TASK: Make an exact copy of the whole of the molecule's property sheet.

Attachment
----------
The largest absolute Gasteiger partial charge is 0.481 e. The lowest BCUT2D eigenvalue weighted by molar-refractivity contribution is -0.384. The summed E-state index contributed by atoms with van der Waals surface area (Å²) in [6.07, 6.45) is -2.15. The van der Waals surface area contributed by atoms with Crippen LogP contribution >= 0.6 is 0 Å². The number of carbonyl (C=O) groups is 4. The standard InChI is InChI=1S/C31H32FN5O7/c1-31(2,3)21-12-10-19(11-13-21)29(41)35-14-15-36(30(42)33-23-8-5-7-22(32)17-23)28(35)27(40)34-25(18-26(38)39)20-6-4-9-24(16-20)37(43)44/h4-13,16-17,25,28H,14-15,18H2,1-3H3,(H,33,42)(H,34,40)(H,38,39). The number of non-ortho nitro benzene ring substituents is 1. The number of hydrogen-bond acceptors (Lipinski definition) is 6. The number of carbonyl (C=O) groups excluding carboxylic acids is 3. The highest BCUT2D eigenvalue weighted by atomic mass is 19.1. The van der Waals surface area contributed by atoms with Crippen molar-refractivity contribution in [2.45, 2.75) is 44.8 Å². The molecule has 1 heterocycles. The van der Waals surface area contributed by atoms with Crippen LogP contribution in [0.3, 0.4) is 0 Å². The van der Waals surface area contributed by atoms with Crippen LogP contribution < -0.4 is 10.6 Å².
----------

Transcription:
The largest absolute Gasteiger partial charge is 0.481 e. The lowest BCUT2D eigenvalue weighted by molar-refractivity contribution is -0.384. The summed E-state index contributed by atoms with van der Waals surface area (Å²) in [6.07, 6.45) is -2.15. The van der Waals surface area contributed by atoms with Crippen LogP contribution >= 0.6 is 0 Å². The number of carbonyl (C=O) groups is 4. The standard InChI is InChI=1S/C31H32FN5O7/c1-31(2,3)21-12-10-19(11-13-21)29(41)35-14-15-36(30(42)33-23-8-5-7-22(32)17-23)28(35)27(40)34-25(18-26(38)39)20-6-4-9-24(16-20)37(43)44/h4-13,16-17,25,28H,14-15,18H2,1-3H3,(H,33,42)(H,34,40)(H,38,39). The number of non-ortho nitro benzene ring substituents is 1. The number of hydrogen-bond acceptors (Lipinski definition) is 6. The number of carbonyl (C=O) groups excluding carboxylic acids is 3. The highest BCUT2D eigenvalue weighted by atomic mass is 19.1. The van der Waals surface area contributed by atoms with Crippen molar-refractivity contribution in [2.45, 2.75) is 44.8 Å². The molecule has 1 heterocycles. The van der Waals surface area contributed by atoms with Crippen LogP contribution in [0.3, 0.4) is 0 Å². The van der Waals surface area contributed by atoms with Crippen LogP contribution < -0.4 is 10.6 Å².